Let me start with a confession. I got the idea for this column from the excellent writing by Susan Percy in the April 2015 edition of Georgia Trend. Her article was called “Georgia Places on My Mind,” and while I agreed with her selections, she and I have no selections in common. With this confession and justification, here are my 10, and with a little about each.
10) Fort Worth, Texas: Could it be as good as I thought it was when I worked at Texas Steel Co. on Hemphill Street in 1963? Then it was just a big, country town with lots of character and characters. I like cows and cowboys (cowgirls, too), and that’s a large part of what Fort Worth is (was) about. Yep, partner, Fort Worth is No. 10.
9) St. Simons Island, Georgia: Lots of history of the state of Georgia is in and around St. Simons. There are great shops and interesting restaurants that serve great food. There’s King and Prince for middle-class folks (that’s us) and the Cloister, just down the road, for those who have done well. It’s a Georgia gem and could be higher than a nine.
8) Oxford, Mississippi: Ole Miss is the prettiest campus in the SEC (Sorry UGA -- I have to put you No. 2). Square Books, on the square, is the best book store in America (admittedly, I haven’t seen them all, but I’m working on it). There’s really great restaurants like Big Bad Breakfast and City Grocery. John Grisham went to law school at Ole Miss. William Faulkner lived just outside town at Rowan Oaks. Larry Brown was a fireman in Oxford until he started writing great novels like “Big, Bad Love.” I could go on and on, but if I did, Oxford would have to be higher than just No. 8.
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7) Madison, Georgia: A 19-room hotel, The James Madison, with Ritz quality, anchors the town, which has some of the best antique shops in Georgia; beautiful and stately colonial homes that William T. Sherman spared; a grand courthouse, good restaurants, etc. It’s a strong No. 7.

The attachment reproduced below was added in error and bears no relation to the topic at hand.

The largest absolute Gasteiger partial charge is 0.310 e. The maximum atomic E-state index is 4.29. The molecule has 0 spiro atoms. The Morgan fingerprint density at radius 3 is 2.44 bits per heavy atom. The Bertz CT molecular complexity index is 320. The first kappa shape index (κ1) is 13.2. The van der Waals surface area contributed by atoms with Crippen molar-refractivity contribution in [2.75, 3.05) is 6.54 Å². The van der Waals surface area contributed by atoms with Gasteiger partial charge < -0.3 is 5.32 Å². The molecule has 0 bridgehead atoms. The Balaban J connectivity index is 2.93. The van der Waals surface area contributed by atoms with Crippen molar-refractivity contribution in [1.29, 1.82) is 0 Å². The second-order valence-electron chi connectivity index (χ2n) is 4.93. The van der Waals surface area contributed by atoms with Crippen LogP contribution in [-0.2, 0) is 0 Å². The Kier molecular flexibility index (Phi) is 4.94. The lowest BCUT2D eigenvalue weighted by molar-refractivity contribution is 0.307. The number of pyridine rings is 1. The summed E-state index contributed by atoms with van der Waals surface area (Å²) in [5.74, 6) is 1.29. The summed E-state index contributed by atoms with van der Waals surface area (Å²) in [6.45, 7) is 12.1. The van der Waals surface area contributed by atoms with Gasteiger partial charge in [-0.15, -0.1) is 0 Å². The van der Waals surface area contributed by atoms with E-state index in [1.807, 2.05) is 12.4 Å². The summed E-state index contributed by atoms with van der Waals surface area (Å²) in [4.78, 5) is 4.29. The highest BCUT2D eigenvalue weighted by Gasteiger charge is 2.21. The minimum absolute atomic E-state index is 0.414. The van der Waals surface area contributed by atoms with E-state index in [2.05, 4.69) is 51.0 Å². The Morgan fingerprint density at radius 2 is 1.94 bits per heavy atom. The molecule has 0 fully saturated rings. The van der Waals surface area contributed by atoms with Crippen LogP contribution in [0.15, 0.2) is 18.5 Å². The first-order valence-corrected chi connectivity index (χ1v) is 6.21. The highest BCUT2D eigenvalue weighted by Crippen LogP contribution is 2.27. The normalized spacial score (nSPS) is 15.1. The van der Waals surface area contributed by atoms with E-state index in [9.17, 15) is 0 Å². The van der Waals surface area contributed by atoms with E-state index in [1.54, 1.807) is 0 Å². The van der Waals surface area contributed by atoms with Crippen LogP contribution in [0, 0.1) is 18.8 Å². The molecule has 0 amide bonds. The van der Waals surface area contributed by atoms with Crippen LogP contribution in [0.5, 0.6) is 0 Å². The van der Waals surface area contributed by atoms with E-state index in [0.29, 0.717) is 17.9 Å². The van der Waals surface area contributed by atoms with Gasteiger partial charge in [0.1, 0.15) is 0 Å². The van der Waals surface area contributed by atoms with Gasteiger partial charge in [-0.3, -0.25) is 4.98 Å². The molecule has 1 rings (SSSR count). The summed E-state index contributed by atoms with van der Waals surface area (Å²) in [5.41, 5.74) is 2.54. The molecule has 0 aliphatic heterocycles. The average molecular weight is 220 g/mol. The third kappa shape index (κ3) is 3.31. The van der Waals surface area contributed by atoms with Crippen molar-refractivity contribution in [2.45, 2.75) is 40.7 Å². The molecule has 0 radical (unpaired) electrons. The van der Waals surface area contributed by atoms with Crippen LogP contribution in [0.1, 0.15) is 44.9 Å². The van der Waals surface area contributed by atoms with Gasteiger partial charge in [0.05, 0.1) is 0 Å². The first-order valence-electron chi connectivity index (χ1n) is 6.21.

6) Cedar Key, Florida: Do any of you remember Edgar “Yellow Legs” Campbell who guided out of Cedar Key? He’s gone, but he is not forgotten. There’s a great, old hotel that goes back into the 1800s, excellent fishing, excellent seafood and good shops. Go out on the peninsula about 45 miles to Cedar Key and fish the Gulf. You’ll have fun and will be engulfed with history in this quaint little town.
5) Fairhope, Alabama: I’ve been there twice. It has what I like. By now, you know that’s nice hotels, good restaurants, great bookstores and lots of history. Perry, Forsyth, Dublin and other towns in Middle Georgia that are trying to improve the quality of life for its residents should look closely at Fairhope. “They say” that Fairhope has the highest per capita of artists and authors in the USA. Go there, and you’ll probably believe that this is one time that what “they say” is right.
4) Sanford Stadium: (If you don’t know this is in Athens at UGA, you probably won’t understand any of this column). Join 95,000 of your friends on a crisp Saturday afternoon. Watch the Dawgs come out of the tunnel and through the smoke (or whatever it is) and onto the field. Listen to the bugler play “The Battle Hymn of the Republic,” and then join the singing of the national anthem. Stand for the kickoff. If you don’t get chill bumps, you are probably so near death that you should have stayed home in bed rather than go to the game.
3) Charleston, South Carolina: I love Atlanta, or most of the time I do. I think Savannah is great. Augusta has the Masters and so many other things, as does Columbus. Macon is beautiful and is “getting there.” But, to me, it’s Charleston, South Carolina -- and probably for the same reasons that I gave for Fort Worth, St. Simons, Oxford, Madison, Cedar Key and Fairhope. Charleston exudes the things I like about towns and cities.
2) Pinehill Methodist Church: It’s where Grandma and Papa, as well as Aunt Lillian and Uncle Jim, are buried, and also, Daddy’s older brother, Clyde, who at age 15 was killed in a hunting accident. I went to Sunday School and church there and heard gospel singing at homecoming after the preaching and dinner on the grounds. When I can’t sleep at night, I think about this little Methodist church in rural Washington County. No 2 is a fair rating from me for Pinehill Methodist.
1) Perry: It’s always been good and getting better. As I wrote once before, it’s where I want to be. You take Charleston or Fort Worth, or some other great place, and I’ll take Perry.
This is my list. It might change some, but not much. I don’t have enough time.
Email Larry Walker at firstname.lastname@example.org.